By Stephanie Dunn Ashley
The first two weeks of June I was excited to meet over 200 rising kindergarteners during Safety Town. Our community helpers from Greenwich Police, Greenwich Fire, Greenwich EMS, and Animal Control visited these students each day to share safety tips and help prepare our 4- and 5-year-old neighbors as they begin their school careers.
Their daily lessons got me thinking about how we as adults also need to stay safe. Summer officially begins on June 21 and as signs of my favorite season are all around, it’s important we each take the time to be safe while we enjoy the sun and fun.
Do your plans include a road trip? With more people on the roads, it’s important to drive safely. Be well rested and alert, use your seat belts, observe speed limits and follow the rules of the road. Don’t call or text and drive. Move over for first responders. Use caution in work zones. There are lots of construction projects underway. Turn your headlights on as dusk approaches, or during inclement weather. And watch for our animal friends as they are active and cross the roads.
Swimming is a great summertime activity. But drowning can happen quickly and silently. Unless rescued, it could take as little as 20 to 60 seconds for a drowning person to submerge. Prevent unsupervised access to water, provide constant, active adult supervision for all children, regardless of their swimming abilities and make sure you know how to swim. Swim in an area with lifeguards. Designate a “water watcher” whose sole responsibility is to keep a close eye and constant attention on everyone in and around the water until the next water watcher takes over. Don’t just pack it, wear your life jacket, and make sure all children do so, especially if on a boat or if you are in a situation beyond your skill level. In the event of an emergency, reach or throw an object to the person in trouble and tell them to grab on to it. Don’t go in! You could become a victim yourself.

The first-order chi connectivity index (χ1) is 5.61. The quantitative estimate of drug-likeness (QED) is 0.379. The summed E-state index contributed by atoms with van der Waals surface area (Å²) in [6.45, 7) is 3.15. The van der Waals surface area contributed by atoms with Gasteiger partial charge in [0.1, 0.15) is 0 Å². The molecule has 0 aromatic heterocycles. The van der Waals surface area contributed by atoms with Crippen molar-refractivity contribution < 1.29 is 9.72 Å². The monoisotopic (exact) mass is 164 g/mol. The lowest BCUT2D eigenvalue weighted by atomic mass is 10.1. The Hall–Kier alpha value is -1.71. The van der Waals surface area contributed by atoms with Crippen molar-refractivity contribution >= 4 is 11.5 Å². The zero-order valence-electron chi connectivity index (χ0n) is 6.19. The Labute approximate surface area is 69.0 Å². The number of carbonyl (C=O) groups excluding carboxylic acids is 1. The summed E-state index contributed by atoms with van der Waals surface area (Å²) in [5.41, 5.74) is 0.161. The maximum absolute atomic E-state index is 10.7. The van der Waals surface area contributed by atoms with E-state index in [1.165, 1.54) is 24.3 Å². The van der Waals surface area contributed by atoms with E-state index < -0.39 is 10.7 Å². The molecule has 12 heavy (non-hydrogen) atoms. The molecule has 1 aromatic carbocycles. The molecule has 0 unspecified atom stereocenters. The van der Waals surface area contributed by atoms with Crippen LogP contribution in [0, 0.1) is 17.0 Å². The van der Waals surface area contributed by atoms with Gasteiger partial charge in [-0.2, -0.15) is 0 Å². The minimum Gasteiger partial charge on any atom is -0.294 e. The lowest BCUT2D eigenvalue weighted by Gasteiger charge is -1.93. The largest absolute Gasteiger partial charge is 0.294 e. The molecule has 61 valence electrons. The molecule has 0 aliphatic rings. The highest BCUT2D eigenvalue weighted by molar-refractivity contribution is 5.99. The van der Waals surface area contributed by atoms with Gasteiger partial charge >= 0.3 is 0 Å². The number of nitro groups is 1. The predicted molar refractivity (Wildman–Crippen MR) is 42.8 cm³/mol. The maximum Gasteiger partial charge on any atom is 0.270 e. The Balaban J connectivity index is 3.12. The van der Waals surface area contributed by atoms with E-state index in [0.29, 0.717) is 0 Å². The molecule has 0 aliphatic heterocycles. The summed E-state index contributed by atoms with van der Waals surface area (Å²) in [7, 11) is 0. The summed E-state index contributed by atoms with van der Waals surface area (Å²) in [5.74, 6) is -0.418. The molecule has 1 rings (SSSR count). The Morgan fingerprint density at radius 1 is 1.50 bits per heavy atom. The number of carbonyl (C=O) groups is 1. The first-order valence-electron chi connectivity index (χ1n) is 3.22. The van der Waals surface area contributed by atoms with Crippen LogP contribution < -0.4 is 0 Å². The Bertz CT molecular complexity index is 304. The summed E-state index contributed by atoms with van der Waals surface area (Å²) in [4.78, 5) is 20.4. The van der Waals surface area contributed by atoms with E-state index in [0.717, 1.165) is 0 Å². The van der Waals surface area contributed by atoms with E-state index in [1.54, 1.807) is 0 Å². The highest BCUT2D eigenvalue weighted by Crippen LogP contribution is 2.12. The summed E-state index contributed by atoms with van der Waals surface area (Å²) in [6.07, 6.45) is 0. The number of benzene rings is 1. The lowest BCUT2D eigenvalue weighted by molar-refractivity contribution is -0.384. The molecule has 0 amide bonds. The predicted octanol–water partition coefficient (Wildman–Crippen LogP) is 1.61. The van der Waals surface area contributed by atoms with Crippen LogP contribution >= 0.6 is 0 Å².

Summer is a great time for a picnic. But be careful grilling, which causes 10,000 home fires every year. Always supervise a barbecue grill when in use and never grill indoors. Keep the grill out in the open, away from the house, deck, tree branches or anything that could catch fire. Make sure everyone, including pets, stays away from the grill. Don’t leave food out in the hot sun. Keep perishable foods in a cooler with plenty of ice or freezer gel packs.
Get involved and donate blood! Summer is also a great time to get involved in the community and help save a life. On June 14th, we celebrate World Blood Donor Day to honor donors and help remind everyone that the need for lifesaving blood does not take a summer break. With no substitution for blood and no way to manufacture it, volunteer donors are the only source of blood products for patients with sickle cell disease, car accident victims, and premature babies and mothers experiencing difficult childbirth. I donate blood every 56 days, my children do, and so does my English born husband, who can now also donate, thanks to some changes in regulations from the CDC! My next donation is scheduled for July 25. Please sign up to join me in saving lives this summer at redcrossblood.org.
Stay safe this summer! I hope to see you at the beach, at the pool, or at the blood center.
Stephanie has worked and volunteered in the nonprofit sector in Greenwich for over twenty years. Her current role as CEO for the MNYN chapter of the American Red Cross began in March of 2020. Stephanie overseas Westchester and Rockland Counties in New York, the U. S. Military Academy at West Point and Greenwich, Connecticut for all lines of service of the Red Cross. From 2007-2020 Stephanie was Director of Fundraising Special Events for Greenwich Hospital where she was the leader of the fundraising team that planned and executed over fifty galas, major fundraisers, cultivation events, and community events resulting in needed funds for the hospital. Previously, Stephanie worked at Convent of the Sacred Heart in Greenwich, where she headed up alumnae advancement within the development office.